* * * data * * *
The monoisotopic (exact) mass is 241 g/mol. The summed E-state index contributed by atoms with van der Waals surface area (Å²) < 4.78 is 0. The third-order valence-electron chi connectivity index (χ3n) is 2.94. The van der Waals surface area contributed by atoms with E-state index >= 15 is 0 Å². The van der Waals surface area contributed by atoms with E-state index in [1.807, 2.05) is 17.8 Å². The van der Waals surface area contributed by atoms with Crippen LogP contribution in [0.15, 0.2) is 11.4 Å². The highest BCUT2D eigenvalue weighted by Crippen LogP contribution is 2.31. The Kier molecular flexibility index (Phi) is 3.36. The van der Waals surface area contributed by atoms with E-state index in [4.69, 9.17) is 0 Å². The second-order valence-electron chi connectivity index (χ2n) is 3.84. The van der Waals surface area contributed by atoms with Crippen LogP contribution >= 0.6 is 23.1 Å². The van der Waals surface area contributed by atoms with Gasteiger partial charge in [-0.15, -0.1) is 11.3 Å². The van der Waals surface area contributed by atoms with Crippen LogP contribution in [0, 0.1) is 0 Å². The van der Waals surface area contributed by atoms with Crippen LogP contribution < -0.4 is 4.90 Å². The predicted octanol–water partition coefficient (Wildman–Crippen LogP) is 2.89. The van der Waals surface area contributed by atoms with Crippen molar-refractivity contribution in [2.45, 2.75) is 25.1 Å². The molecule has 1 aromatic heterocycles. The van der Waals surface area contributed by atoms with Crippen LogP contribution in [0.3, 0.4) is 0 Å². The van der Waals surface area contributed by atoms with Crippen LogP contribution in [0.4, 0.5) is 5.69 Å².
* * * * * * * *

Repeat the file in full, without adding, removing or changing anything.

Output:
The monoisotopic (exact) mass is 241 g/mol. The summed E-state index contributed by atoms with van der Waals surface area (Å²) < 4.78 is 0. The third-order valence-electron chi connectivity index (χ3n) is 2.94. The van der Waals surface area contributed by atoms with E-state index >= 15 is 0 Å². The van der Waals surface area contributed by atoms with E-state index in [1.807, 2.05) is 17.8 Å². The van der Waals surface area contributed by atoms with Crippen LogP contribution in [0.15, 0.2) is 11.4 Å². The highest BCUT2D eigenvalue weighted by Crippen LogP contribution is 2.31. The Kier molecular flexibility index (Phi) is 3.36. The van der Waals surface area contributed by atoms with E-state index in [4.69, 9.17) is 0 Å². The second-order valence-electron chi connectivity index (χ2n) is 3.84. The van der Waals surface area contributed by atoms with Crippen LogP contribution >= 0.6 is 23.1 Å². The van der Waals surface area contributed by atoms with Gasteiger partial charge in [-0.15, -0.1) is 11.3 Å². The van der Waals surface area contributed by atoms with Crippen LogP contribution in [0, 0.1) is 0 Å². The van der Waals surface area contributed by atoms with Crippen LogP contribution < -0.4 is 4.90 Å². The predicted octanol–water partition coefficient (Wildman–Crippen LogP) is 2.89. The van der Waals surface area contributed by atoms with Crippen molar-refractivity contribution in [2.45, 2.75) is 25.1 Å². The molecule has 1 aromatic heterocycles. The van der Waals surface area contributed by atoms with Crippen LogP contribution in [0.3, 0.4) is 0 Å². The van der Waals surface area contributed by atoms with Crippen LogP contribution in [0.4, 0.5) is 5.69 Å².